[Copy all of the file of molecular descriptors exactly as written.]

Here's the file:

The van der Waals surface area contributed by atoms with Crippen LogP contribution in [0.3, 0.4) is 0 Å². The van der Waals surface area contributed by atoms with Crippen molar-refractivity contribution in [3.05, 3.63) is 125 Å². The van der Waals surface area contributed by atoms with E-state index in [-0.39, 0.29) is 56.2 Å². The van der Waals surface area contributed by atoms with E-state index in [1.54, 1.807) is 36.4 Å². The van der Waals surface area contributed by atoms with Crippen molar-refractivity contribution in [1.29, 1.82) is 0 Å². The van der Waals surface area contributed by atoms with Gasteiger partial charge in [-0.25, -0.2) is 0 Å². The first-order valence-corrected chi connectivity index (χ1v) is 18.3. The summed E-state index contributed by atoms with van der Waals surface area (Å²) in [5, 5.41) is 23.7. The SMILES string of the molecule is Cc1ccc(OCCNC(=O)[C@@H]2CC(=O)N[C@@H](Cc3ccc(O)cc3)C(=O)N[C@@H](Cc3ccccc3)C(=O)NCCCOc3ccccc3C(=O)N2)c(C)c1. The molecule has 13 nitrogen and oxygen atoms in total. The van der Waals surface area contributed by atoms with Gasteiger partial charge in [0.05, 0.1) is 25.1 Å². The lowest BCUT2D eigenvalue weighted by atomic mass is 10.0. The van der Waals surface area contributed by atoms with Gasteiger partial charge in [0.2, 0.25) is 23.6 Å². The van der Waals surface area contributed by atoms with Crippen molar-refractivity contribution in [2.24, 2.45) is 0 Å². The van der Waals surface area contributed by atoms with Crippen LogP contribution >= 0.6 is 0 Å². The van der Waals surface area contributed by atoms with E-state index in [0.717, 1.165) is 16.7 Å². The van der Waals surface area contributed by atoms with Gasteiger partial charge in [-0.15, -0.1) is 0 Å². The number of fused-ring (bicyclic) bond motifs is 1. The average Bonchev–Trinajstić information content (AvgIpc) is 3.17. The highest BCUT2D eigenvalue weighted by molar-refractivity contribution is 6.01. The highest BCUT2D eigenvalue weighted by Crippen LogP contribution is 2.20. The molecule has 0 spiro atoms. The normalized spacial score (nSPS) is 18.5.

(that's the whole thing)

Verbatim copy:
The van der Waals surface area contributed by atoms with Crippen LogP contribution in [0.3, 0.4) is 0 Å². The van der Waals surface area contributed by atoms with Crippen molar-refractivity contribution in [3.05, 3.63) is 125 Å². The van der Waals surface area contributed by atoms with E-state index in [-0.39, 0.29) is 56.2 Å². The van der Waals surface area contributed by atoms with E-state index in [1.54, 1.807) is 36.4 Å². The van der Waals surface area contributed by atoms with Crippen molar-refractivity contribution in [1.29, 1.82) is 0 Å². The van der Waals surface area contributed by atoms with Gasteiger partial charge in [-0.25, -0.2) is 0 Å². The first-order valence-corrected chi connectivity index (χ1v) is 18.3. The summed E-state index contributed by atoms with van der Waals surface area (Å²) in [5, 5.41) is 23.7. The SMILES string of the molecule is Cc1ccc(OCCNC(=O)[C@@H]2CC(=O)N[C@@H](Cc3ccc(O)cc3)C(=O)N[C@@H](Cc3ccccc3)C(=O)NCCCOc3ccccc3C(=O)N2)c(C)c1. The molecule has 13 nitrogen and oxygen atoms in total. The van der Waals surface area contributed by atoms with Gasteiger partial charge in [0.05, 0.1) is 25.1 Å². The lowest BCUT2D eigenvalue weighted by atomic mass is 10.0. The van der Waals surface area contributed by atoms with Gasteiger partial charge in [0.2, 0.25) is 23.6 Å². The van der Waals surface area contributed by atoms with Crippen molar-refractivity contribution in [2.24, 2.45) is 0 Å². The van der Waals surface area contributed by atoms with Crippen LogP contribution >= 0.6 is 0 Å². The van der Waals surface area contributed by atoms with E-state index in [0.717, 1.165) is 16.7 Å². The van der Waals surface area contributed by atoms with Gasteiger partial charge in [-0.15, -0.1) is 0 Å². The number of fused-ring (bicyclic) bond motifs is 1. The average Bonchev–Trinajstić information content (AvgIpc) is 3.17. The highest BCUT2D eigenvalue weighted by molar-refractivity contribution is 6.01. The highest BCUT2D eigenvalue weighted by Crippen LogP contribution is 2.20. The molecule has 0 spiro atoms. The normalized spacial score (nSPS) is 18.5.